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The Fiscal Commission Is a "Death Panel"
for

Medicare and Social Security


(This is a reprint from PSARA’s March 2024 Advocate)

By Jaisri Lingappa and Robby Stern

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Jaisri Lingappa

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Robby Stern

Republicans and a few “business” Democrats in Congress are determined to set up a fast-track process to cut Social Security and Medicare.

 

They know from experience that they can’t do this out in the open – their previous attempts resulted in massive public outcries. Indeed, polling from Data for Progress last month showed that 70 percent of voters, including 71 percent of Republican voters, oppose the idea of cutting Social Security and Medicare.

 

Instead, the GOP is using a backdoor approach to achieve their goal by demanding a bipartisan fiscal commission to examine potential cuts to Social Security and Medicare as a means of reducing the debt. The House Budget Committee voted on Jan 18, 2024, to advance this fiscal commission (HR 5779) to the floor of the House.

 

The legislation provides that the commission will develop its recommendations behind closed doors. Four non-voting members of this 16-member commission would be from outside of Congress.  Thus, the discussions that will decide the fate of these critical social insurance programs will be held in secret with a small number of unelected individuals influencing the outcome. The favorable vote of two of the Democrats appointed to the commission is all that it will take to forward the proposal to Congress. The commission’s voting process is designed to make it likely that the recommendation will be to cut earned benefits, a stated goal of the Republican Party.

 

The legislation also sets up a fast-track vote by Congress on the commission’s recommendations, with a limit of a two hour debate, no amendments permitted, followed by an up or down vote in each chamber. Removing the vote from the democratic process provided by “regular order” means our elected representatives will be prevented from proposing changes to the commission recommendations. 

Initially, the GOP intended to insert this bill into one of the two budget bills that need to be passed to keep the government running. As of this writing, one of those bills remains to be voted on and could still be linked to the fiscal commission bill. But even if the budget passes without this bill, there will be many other opportunities for the fiscal commission legislation to be pushed through, including during the lame-duck session after the election. So voters will need to stay vigilant.

The White House has called the commission a “death panel for Medicare and Social Security.” Biden likely had the fiscal commission in mind when he said during his March 7 State of the Union speech: “If anyone here tries to cut Social Security or Medicare or raise the retirement age, I will stop them.” He went on to say “I will protect and strengthen Social Security and make the wealthy pay their fair share!” Currently the wealthy pay into Social Security only for their first $168,000 in wages annually. The White House wants to raise that cap. Moreover, in a March 7, 2024, fact sheet, the White House proposed to “modestly increase the Medicare tax rate on income above $400,000” and close loopholes in existing Medicare taxes. These proposals would go a long way in funding Social Security and Medicare without increasing the debt or increasing the tax burden on lower- and middle-income earners.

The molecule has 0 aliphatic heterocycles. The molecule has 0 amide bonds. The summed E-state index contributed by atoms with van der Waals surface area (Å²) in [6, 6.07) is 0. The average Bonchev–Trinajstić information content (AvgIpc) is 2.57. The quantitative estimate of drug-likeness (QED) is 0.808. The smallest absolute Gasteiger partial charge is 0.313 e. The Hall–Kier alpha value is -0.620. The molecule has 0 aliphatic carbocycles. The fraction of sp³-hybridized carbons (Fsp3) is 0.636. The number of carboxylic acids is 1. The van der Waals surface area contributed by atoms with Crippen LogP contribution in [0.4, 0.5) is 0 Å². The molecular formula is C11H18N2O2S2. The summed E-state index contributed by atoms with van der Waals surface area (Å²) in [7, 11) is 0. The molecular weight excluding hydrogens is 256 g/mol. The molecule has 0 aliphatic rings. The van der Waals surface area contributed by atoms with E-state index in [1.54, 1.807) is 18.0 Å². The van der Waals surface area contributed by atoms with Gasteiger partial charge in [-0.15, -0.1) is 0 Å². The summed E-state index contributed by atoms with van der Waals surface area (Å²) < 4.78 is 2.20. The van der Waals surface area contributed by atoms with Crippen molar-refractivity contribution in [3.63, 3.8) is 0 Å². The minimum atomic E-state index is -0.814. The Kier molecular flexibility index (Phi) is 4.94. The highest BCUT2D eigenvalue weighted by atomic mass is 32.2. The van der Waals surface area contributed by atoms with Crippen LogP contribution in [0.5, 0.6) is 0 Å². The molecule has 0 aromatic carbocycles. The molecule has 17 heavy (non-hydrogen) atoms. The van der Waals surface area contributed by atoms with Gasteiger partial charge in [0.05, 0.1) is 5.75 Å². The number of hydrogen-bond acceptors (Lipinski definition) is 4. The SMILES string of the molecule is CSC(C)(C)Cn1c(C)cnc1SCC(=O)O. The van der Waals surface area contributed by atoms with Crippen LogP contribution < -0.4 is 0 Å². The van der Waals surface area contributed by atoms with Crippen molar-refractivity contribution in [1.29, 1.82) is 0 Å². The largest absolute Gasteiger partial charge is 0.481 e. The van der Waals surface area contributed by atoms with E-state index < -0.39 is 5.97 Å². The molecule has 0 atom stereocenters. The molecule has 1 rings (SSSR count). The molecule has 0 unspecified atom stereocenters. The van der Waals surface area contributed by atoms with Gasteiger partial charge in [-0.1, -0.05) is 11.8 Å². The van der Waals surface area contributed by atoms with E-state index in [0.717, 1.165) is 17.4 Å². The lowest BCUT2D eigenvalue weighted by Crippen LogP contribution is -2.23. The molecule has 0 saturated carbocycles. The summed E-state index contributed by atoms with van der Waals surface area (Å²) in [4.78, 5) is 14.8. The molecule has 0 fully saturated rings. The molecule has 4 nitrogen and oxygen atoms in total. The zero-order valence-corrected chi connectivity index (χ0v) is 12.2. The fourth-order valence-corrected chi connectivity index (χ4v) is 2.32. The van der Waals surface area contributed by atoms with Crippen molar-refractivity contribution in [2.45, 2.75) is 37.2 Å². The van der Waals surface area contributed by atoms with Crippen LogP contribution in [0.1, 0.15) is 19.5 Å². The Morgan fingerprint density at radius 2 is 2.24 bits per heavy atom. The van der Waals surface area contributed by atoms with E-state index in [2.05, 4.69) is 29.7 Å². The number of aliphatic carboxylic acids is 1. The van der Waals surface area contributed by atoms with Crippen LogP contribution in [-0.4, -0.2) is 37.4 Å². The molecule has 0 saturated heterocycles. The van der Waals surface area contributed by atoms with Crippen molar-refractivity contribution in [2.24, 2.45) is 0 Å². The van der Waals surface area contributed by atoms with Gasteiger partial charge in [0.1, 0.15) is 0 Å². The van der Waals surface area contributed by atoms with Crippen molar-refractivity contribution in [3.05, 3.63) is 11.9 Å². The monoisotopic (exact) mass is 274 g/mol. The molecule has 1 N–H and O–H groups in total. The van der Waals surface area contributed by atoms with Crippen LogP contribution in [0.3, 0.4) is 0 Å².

Even though President Biden appears to be on our side, it would not be wise to count on a Presidential veto in the event that Congress passes the fiscal commission legislation as part of another piece of “must pass” legislation. Shortly after President Biden’s State of the Union speech, former President Trump showed his willingness to consider cuts to Social Security and Medicare in a CNBC interview. This is no surprise. The GOP has long prioritized cuts to Social Security and Medicare, with strategies such as raising the eligibility age, reducing cost-of-living adjustments, and reducing benefit amounts.  

 

We should not take any chances. We must prevent the bill enacting the fiscal commission from passing the full House of Representatives, since it would then have a high likelihood of being passed in the Senate.

 

And we shouldn’t stop at just preserving Social Security and Medicare. A big part of what is needed is to make these programs work better. Excellent legislative proposals exist that would fix the Social Security funding gap and even expand benefits for the first time in 50 years. And to fix Medicare, we need to “Level the Playing Field” between the Medicare Advantage plans offered by the for-profit insurance industry and Traditional Medicare, which is currently hamstrung by rules limiting what it can offer.

 

PSARA will try to keep you as up-to-date as we can on the attacks that are being mounted on Social Security and Medicare and what we can do to deny success to those who attack the programs while cynically saying they are saving them.

 

Jaisri Lingappa is a University of Washington Professor Emeritus of Global Health and a member of PSARA's Jefferson County Organizing Committee. 

Robby Stern is President of the PSARA Education Fund and a member of PSARA's Executive Board

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